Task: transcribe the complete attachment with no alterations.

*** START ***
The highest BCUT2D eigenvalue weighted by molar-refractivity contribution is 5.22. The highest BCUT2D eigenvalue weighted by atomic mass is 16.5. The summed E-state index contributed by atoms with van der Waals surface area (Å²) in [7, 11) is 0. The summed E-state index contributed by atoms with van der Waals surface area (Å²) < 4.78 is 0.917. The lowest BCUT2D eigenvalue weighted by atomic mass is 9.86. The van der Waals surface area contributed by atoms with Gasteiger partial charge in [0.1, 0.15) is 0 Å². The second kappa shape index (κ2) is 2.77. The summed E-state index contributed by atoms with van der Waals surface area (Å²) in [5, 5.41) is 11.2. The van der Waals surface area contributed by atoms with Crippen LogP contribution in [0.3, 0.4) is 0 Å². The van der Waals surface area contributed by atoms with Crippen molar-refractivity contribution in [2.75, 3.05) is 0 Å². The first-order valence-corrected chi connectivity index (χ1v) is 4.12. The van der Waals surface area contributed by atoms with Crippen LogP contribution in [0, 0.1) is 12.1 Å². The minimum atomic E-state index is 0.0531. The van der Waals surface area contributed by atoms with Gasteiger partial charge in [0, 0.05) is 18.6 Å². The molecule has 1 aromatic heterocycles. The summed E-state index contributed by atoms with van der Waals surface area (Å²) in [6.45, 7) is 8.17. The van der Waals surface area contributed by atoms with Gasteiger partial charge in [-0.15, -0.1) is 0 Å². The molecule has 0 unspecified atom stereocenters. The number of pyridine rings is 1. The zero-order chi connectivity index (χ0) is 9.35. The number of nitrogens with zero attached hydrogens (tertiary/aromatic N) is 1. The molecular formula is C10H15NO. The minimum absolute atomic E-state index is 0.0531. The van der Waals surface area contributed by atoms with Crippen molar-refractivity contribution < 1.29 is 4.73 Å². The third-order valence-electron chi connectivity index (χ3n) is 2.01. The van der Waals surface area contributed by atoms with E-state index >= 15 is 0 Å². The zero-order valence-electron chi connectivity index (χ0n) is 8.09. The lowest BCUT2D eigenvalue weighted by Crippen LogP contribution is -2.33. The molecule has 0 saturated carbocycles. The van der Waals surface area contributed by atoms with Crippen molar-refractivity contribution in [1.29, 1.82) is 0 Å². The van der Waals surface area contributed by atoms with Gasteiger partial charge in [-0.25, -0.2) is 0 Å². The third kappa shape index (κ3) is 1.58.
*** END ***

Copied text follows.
The highest BCUT2D eigenvalue weighted by molar-refractivity contribution is 5.22. The highest BCUT2D eigenvalue weighted by atomic mass is 16.5. The summed E-state index contributed by atoms with van der Waals surface area (Å²) in [7, 11) is 0. The summed E-state index contributed by atoms with van der Waals surface area (Å²) < 4.78 is 0.917. The lowest BCUT2D eigenvalue weighted by atomic mass is 9.86. The van der Waals surface area contributed by atoms with Gasteiger partial charge in [0.1, 0.15) is 0 Å². The second kappa shape index (κ2) is 2.77. The summed E-state index contributed by atoms with van der Waals surface area (Å²) in [5, 5.41) is 11.2. The van der Waals surface area contributed by atoms with Crippen LogP contribution in [0.3, 0.4) is 0 Å². The van der Waals surface area contributed by atoms with Crippen molar-refractivity contribution in [2.75, 3.05) is 0 Å². The first-order valence-corrected chi connectivity index (χ1v) is 4.12. The van der Waals surface area contributed by atoms with Crippen LogP contribution in [0, 0.1) is 12.1 Å². The minimum atomic E-state index is 0.0531. The van der Waals surface area contributed by atoms with Gasteiger partial charge in [0, 0.05) is 18.6 Å². The molecule has 1 aromatic heterocycles. The summed E-state index contributed by atoms with van der Waals surface area (Å²) in [6.45, 7) is 8.17. The van der Waals surface area contributed by atoms with Gasteiger partial charge in [-0.15, -0.1) is 0 Å². The molecule has 0 unspecified atom stereocenters. The number of pyridine rings is 1. The zero-order chi connectivity index (χ0) is 9.35. The number of nitrogens with zero attached hydrogens (tertiary/aromatic N) is 1. The molecular formula is C10H15NO. The minimum absolute atomic E-state index is 0.0531. The van der Waals surface area contributed by atoms with Crippen molar-refractivity contribution < 1.29 is 4.73 Å². The third-order valence-electron chi connectivity index (χ3n) is 2.01. The van der Waals surface area contributed by atoms with E-state index >= 15 is 0 Å². The zero-order valence-electron chi connectivity index (χ0n) is 8.09. The lowest BCUT2D eigenvalue weighted by Crippen LogP contribution is -2.33. The molecule has 0 saturated carbocycles. The van der Waals surface area contributed by atoms with Crippen molar-refractivity contribution in [1.29, 1.82) is 0 Å². The van der Waals surface area contributed by atoms with Gasteiger partial charge in [-0.25, -0.2) is 0 Å². The third kappa shape index (κ3) is 1.58.